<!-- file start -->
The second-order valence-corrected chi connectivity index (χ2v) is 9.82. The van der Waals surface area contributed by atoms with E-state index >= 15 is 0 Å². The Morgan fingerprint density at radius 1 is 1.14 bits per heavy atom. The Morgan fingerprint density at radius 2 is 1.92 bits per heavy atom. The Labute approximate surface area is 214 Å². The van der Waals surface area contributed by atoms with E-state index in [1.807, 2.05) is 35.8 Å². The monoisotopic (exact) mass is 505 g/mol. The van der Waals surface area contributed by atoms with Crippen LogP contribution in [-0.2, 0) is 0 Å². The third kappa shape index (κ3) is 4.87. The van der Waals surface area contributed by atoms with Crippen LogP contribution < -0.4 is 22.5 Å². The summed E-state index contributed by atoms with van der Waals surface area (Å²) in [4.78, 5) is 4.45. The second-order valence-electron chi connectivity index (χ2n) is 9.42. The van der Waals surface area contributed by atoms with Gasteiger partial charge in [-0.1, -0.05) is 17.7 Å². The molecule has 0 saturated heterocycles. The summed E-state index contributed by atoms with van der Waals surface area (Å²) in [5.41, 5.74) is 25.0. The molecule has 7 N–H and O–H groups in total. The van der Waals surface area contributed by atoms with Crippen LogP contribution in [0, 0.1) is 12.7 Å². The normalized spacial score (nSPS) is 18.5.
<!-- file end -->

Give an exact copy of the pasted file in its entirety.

The second-order valence-corrected chi connectivity index (χ2v) is 9.82. The van der Waals surface area contributed by atoms with E-state index >= 15 is 0 Å². The Morgan fingerprint density at radius 1 is 1.14 bits per heavy atom. The Morgan fingerprint density at radius 2 is 1.92 bits per heavy atom. The Labute approximate surface area is 214 Å². The van der Waals surface area contributed by atoms with E-state index in [1.807, 2.05) is 35.8 Å². The monoisotopic (exact) mass is 505 g/mol. The van der Waals surface area contributed by atoms with Crippen LogP contribution in [-0.2, 0) is 0 Å². The third kappa shape index (κ3) is 4.87. The van der Waals surface area contributed by atoms with Crippen LogP contribution < -0.4 is 22.5 Å². The summed E-state index contributed by atoms with van der Waals surface area (Å²) in [4.78, 5) is 4.45. The second-order valence-electron chi connectivity index (χ2n) is 9.42. The van der Waals surface area contributed by atoms with Gasteiger partial charge in [-0.1, -0.05) is 17.7 Å². The molecule has 0 saturated heterocycles. The summed E-state index contributed by atoms with van der Waals surface area (Å²) in [5.41, 5.74) is 25.0. The molecule has 7 N–H and O–H groups in total. The van der Waals surface area contributed by atoms with Crippen LogP contribution in [0, 0.1) is 12.7 Å². The normalized spacial score (nSPS) is 18.5.